Published online by Cambridge University Press: 05 February 2014
Pelvic pain is a common gynaecological complaint and ultrasound examination is often performed in an attempt to identify its cause. The ultrasound scan, however, should not be used as a substitute for clinical history and examination. The best use of ultrasound is to confirm or exclude a diagnosis that we suspect on the basis of clinical data. There are several painful conditions that can be seen and diagnosed with ultrasound. This is particularly true of acute painful conditions. However, chronic pelvic pain is a different clinical entity. There is no accepted definition of chronic pelvic pain and there is much controversy about what conditions may explain it. Some conditions that have been suggested to cause chronic pelvic pain, such as neuralgia or irritable bowel syndrome, cannot be visualised by transvaginal ultrasound.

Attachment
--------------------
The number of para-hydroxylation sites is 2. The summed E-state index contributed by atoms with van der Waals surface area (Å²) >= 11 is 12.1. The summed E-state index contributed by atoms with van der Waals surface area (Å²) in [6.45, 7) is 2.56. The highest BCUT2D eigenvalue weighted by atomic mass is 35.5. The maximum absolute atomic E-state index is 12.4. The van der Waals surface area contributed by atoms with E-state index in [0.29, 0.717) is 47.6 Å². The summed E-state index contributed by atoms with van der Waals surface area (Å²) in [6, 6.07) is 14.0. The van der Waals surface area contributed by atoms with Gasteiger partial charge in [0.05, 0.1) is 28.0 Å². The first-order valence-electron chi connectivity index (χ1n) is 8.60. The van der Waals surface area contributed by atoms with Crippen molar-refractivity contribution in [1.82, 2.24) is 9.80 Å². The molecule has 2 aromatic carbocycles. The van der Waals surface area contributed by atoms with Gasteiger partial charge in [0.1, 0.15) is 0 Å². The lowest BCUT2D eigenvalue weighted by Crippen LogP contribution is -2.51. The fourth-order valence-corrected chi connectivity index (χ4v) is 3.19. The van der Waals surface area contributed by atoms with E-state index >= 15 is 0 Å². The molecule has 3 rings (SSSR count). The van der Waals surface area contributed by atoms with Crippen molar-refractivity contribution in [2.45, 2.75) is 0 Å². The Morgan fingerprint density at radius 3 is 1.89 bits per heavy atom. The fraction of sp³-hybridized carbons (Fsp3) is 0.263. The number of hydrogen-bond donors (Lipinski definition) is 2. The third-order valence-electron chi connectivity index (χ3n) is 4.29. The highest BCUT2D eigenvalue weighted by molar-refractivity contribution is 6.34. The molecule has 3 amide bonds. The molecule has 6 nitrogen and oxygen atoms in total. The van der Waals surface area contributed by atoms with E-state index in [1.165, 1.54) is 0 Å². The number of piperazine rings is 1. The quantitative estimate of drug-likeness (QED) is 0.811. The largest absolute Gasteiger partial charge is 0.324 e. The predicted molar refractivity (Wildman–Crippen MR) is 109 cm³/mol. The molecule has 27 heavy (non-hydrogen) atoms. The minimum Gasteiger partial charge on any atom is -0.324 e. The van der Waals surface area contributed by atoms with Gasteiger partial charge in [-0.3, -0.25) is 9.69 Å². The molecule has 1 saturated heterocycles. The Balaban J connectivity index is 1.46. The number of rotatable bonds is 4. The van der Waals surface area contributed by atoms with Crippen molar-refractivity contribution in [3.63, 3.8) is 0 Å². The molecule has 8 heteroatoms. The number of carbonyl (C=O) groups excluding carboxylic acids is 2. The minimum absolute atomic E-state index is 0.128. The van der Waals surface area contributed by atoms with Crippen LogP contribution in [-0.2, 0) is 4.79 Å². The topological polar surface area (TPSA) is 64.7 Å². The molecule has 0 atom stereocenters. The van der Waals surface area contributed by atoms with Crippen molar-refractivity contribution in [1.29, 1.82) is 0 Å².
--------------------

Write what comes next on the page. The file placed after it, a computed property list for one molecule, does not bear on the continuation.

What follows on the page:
Acute pelvic pain
Adnexal cysts are common incidental ultrasound findings both in pre-and postmenopausal asymptomatic women. Cysts larger than 25 mm are found at ultrasound examination in 7% of asymptomatic premenopausal women and cysts larger than 15 mm are found in about 7% of postmenopausal women. Thus, if we detect a cyst at ultrasound examination in a woman with pelvic pain, the cyst is not necessarily the cause of her pain. If we can provoke her pain or make it worse by pushing on the cyst with the vaginal ultrasound probe or with our outer free hand, then there is likely to be a relationship between the cyst and the pain.